How Steve Ballmer became one of the richest men on earth

An interesting report in Fortune claims to uncover the truth behind Steve Ballmer's billions: Despite not being among the initial wave of Microsoft employees—he joined the firm in 1980, four years after Microsoft was founded—Mr. Ballmer was able to negotiate a massive stock a few years into his initial role as a business manager because it was financially more expedient for Microsoft. As a relative latecomer to Microsoft, Ballmer didn't get a piece of ownership via company stock, so he instead received 10 percent of whatever business he could drum up. It was a lot of business, as it turns out: Microsoft was just entering its hyper growth phase and paying Ballmer what was promised quickly became problematic. So the two cofounders—Bill Gates and Paul Allen—agreed to give up 8 percent of Microsoft to Ballmer in the form of stock. (Gates and Allen kept 84 percent and the remaining employees got the other 8 percent.) Microsoft went public in 1986, but unlike Gates and Allen, Ballmer never sold any of his stock. So today, he's worth $22.5 billion fortune today, and he still owns 4 percent of Microsoft, at a value of $15.5 billion, $1.6 million than Gates' holding. That's Ballmer, all right: The long game.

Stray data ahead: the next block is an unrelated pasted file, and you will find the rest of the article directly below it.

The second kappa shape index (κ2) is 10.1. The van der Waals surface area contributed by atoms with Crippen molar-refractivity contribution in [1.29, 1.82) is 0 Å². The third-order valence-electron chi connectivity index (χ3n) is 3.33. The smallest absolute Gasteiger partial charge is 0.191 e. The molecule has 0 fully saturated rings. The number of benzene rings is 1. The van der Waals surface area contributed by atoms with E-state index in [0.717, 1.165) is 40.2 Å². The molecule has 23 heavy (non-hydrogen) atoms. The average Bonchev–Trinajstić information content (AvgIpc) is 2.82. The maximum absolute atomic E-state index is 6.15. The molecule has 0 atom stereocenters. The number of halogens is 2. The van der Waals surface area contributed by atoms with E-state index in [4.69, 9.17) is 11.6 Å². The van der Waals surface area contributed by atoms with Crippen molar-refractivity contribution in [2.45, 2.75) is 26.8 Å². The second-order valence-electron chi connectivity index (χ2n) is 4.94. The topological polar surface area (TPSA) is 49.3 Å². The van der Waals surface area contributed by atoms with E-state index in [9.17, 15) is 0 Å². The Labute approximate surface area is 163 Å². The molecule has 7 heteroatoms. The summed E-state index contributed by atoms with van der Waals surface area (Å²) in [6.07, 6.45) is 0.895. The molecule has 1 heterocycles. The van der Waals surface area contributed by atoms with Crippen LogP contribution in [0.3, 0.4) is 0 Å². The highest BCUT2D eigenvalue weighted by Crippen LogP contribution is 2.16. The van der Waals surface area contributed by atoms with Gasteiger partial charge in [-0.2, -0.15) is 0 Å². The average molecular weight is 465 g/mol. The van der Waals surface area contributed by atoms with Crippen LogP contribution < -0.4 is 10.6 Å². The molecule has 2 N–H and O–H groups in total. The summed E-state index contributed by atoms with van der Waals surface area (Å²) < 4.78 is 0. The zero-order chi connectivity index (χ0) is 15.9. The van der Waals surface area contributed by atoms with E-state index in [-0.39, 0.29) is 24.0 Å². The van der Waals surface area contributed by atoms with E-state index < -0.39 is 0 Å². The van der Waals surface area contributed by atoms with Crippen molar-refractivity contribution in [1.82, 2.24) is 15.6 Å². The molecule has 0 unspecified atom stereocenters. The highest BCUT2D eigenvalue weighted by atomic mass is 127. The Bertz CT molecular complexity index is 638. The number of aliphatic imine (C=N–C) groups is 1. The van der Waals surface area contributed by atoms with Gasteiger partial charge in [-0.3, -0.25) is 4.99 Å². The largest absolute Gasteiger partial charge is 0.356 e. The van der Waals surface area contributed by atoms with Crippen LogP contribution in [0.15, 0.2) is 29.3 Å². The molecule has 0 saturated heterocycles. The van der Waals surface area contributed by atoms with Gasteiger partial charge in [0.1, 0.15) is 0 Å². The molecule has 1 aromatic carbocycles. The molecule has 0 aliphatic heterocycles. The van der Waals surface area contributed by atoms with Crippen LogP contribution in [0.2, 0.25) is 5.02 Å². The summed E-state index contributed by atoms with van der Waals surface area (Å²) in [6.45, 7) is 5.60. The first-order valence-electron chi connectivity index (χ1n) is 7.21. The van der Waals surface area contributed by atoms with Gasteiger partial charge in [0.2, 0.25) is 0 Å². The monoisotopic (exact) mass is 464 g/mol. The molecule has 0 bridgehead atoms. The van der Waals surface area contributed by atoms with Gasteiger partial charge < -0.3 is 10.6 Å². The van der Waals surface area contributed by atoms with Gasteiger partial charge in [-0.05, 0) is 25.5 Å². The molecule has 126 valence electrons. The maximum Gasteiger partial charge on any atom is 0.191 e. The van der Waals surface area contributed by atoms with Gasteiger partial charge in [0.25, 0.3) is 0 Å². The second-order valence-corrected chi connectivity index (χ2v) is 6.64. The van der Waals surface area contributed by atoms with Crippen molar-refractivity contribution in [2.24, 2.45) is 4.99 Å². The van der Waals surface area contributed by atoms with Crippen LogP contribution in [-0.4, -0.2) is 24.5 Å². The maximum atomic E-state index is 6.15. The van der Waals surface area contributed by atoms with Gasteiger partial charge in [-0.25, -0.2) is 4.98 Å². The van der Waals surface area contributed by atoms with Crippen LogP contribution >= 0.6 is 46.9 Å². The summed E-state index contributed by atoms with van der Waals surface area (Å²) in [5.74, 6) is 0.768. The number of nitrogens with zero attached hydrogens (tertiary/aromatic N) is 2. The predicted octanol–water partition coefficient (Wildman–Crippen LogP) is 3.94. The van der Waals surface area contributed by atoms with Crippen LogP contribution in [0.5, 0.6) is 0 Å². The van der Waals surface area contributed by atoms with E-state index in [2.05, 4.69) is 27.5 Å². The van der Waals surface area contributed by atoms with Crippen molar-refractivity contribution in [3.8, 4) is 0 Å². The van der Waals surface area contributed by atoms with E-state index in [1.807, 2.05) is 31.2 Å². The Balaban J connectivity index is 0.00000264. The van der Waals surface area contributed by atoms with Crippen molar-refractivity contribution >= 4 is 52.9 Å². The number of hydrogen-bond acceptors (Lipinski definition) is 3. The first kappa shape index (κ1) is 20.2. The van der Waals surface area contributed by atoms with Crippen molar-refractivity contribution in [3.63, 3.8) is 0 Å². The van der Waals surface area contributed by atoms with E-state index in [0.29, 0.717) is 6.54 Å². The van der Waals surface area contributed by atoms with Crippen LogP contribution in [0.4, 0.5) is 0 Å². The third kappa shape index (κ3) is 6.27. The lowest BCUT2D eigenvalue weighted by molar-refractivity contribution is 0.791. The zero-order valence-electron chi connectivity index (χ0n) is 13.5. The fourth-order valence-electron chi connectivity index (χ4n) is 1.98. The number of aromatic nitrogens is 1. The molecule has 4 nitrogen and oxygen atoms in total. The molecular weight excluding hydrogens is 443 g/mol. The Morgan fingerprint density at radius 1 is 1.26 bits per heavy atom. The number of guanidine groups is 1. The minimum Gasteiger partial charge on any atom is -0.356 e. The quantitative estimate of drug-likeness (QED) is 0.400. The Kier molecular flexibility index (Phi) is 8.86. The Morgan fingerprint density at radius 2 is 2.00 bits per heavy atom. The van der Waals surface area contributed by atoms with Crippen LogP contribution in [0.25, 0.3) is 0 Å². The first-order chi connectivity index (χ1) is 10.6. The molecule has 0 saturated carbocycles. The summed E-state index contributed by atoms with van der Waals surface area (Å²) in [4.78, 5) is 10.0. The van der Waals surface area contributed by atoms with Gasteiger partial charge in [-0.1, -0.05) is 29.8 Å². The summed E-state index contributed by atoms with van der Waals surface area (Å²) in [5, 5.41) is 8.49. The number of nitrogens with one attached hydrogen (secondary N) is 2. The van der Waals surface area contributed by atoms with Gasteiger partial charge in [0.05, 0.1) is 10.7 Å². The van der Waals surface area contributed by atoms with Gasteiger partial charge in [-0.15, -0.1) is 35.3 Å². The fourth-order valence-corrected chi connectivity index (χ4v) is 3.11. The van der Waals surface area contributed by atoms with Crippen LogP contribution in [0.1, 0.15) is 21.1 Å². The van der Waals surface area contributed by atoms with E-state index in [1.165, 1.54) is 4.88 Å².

"Bill Gates Tops Forbes 400 List for 21st Straight Year"

Suck it, Steve.

Eric Schmidt has Steve Jobs envy

Speaking at a meeting of the Commonwealth Club of Silicon Valley this week, Google chairman Eric Schmidt—aka "the luckiest man on earth"—stated that "We could all aspire to be a small percentage of Steve [Jobs]," when asked who his hero was. Let me be clear about this, given the outright copying of Apple products that occurred while Schmidt was Google's CEO: It's very clear to everyone that you are a small percentage of Steve Jobs.

Eric Schmidt denies Google does anything with collected user data